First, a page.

The Irish bishops have formally announced their decision to call a synod for the Irish Church which will take place “within the next five years”.
The bishops said they had been giving active consideration to calling a National Synodal Assembly. Conversations at local, regional, and national level informed the work of a subgroup of the Episcopal Conference which was established to explore the idea of a synod.
Referring to the challenges and opportunities that provide the context for the Synod, they said the synodal pathway would be about journeying together in discernment to see what the Holy Spirit is saying to the Church in Ireland “at this pivotal time”.
The announcement was made on Wednesday evening following the bishops’ spring general meeting. At the same meeting, the bishops also discussed a new lectionary for the Irish Church. They acknowledged that the Jerusalem Bible had served the Church in Ireland well for more than 50 years.
Calling for submissions on a new lectionary they said that “in line with new understandings in relation to fidelity to the texts in their original languages, the bishops recognise a need for a new edition”. They noted that other English-speaking episcopal conferences were making decisions on this matter too.
While the Bishops’ Conference of England and Wales, along with Scotland, have opted to use the English Standard Version Catholic edition, other countries are seeking to use the Revised New Jerusalem Bible. They invited interested parties to make submissions to their secretariat for liturgy.
On the need for a National Synod, the bishops said they were “acutely aware of the huge challenges” to the faith over the past fifty years from the rapid transformation and secularisation of society in Ireland bringing with it a major decline in practice of the faith and in the number of vocations to the priesthood and the religious life.
They admitted that like so many others they have been “appalled” by the findings published reports into institutional and clerical abuse.
“The recent shocking revelations about mother and baby homes in Ireland – north and south – have further reminded us of the deep trauma felt by so many in the Body of Christ and the need for inner healing and hope.”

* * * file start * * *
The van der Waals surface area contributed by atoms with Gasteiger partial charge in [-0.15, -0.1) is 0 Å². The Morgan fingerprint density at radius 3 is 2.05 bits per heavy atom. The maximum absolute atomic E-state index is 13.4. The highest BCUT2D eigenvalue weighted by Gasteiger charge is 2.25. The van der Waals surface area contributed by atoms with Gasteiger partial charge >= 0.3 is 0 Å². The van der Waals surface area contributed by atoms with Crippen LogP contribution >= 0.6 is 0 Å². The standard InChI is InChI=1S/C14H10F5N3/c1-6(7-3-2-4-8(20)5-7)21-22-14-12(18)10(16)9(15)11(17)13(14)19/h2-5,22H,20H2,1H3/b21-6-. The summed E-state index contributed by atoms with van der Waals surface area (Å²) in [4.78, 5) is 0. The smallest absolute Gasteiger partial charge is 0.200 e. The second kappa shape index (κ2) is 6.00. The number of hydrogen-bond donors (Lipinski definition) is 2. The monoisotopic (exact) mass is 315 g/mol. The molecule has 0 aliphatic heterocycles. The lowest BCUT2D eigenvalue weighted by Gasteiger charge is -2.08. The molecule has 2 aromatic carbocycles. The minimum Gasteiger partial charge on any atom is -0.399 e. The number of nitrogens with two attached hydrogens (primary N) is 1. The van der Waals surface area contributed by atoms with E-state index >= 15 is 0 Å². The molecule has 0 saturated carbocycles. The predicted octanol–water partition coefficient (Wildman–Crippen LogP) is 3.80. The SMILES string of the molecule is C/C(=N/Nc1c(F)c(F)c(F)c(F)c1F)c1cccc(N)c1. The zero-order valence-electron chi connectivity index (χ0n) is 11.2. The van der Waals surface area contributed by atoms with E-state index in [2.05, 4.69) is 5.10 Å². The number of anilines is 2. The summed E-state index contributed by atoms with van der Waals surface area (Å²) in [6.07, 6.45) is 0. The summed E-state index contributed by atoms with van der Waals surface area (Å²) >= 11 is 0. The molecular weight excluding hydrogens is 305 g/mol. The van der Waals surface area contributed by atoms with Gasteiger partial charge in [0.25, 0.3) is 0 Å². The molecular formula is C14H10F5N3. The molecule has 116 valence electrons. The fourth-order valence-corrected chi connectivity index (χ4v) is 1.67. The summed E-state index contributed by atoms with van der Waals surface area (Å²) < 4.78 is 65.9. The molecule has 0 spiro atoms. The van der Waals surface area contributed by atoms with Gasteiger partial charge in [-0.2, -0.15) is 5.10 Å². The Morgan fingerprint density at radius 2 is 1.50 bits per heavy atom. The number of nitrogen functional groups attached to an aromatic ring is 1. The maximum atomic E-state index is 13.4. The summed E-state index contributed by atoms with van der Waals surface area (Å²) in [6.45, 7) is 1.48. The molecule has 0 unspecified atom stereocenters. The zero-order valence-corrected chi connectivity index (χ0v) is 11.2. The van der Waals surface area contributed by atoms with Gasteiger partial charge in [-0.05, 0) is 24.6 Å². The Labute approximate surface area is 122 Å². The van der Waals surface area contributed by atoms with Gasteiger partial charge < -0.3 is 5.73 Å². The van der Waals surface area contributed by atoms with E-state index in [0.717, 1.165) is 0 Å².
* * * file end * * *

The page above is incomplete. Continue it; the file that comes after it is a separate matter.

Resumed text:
Some of the themes highlighted for the synodal path and synodal assembly include the “critical” need to honour the contribution of women to the Church, the family as a domestic church, and the need to connect to the energy and gifts of young people.
On the issue of women, the bishops acknowledged that many women are very engaged in church life in Ireland and that there was a need to honour those contribution, to hear women’s deep concerns, to formally recognise their roles and articulate new models of co-responsibility and leadership involving all lay people – women and men.
“We are also aware that many people have left Church behind and in some cases feel ignored, excluded or forgotten – we need to hear their voices also,” they stated, an indication that the synod will seek to reach out and hear the views of as wide a cross section of people as possible rather than focusing on a narrow group of the faithful.
An initial two-year phase is earmarked for embarking on a synodal pathway and will prepare the ground for a National Synod. It will coincide with preparation for the 2022 Ordinary General Assembly of Bishops in Rome entitled, ‘For a synodal Church: communion, participation and mission’.
They said the next two years will be a period of prayer, listening and discernment, and will involve a nationwide consultative conversation around synodality.
“This will allow individuals and parishes, religious orders and associations as well as groups, movements and organisations both within the Church and in Irish society at large, to share their insights into the Church in Ireland – past, present and future.”
“It will also include discussion and debate via related information sessions and educational programmes on the meaning and processes of synodality.” They pledged to research best practice in listening and synodal processes and assemblies at home and around the world.
The planning and preparation phase for a National Synodal Assembly will seek to implement the recommendations from the Initial Phase.
It will take account of the conclusions of the General Assembly in Rome in 2022, together with any Apostolic Exhortation emerging from the General Assembly.
At the Summer General Meeting next June, the bishops intend to establish a task group to plan and oversee the first steps along the synodal pathway. The group will be made up of lay women and men, including young people, religious, priests and bishops.
From 6 April, an online page will be available on the Bishops’ Conference website for the submission of ideas and suggestions.
One of the first groups to respond to the bishops’ announcement was the reform group, We Are Church Ireland. The group welcomed the decision to hold a National Synodal Assembly and the call for submissions for a new lectionary.
However, they criticised the bishops’ “lack of urgency” and said they National Synod should take place within the next three years not five years.
Spokesman Colm Holmes said the issues that the National Synodal Assembly needed to address were the same issues that are being discussed in the Amazon, Germany, Australia and elsewhere: new governance structures to de-clericalise the institutional church and reflect the inclusive message of the Gospel; equality for women and LGBTQ+ people; and the opening up of all renewed ministries open to all the baptised.
The group said they plan to make a submission on the new lectionary for Ireland “in favour of inclusive rather than sexist language”.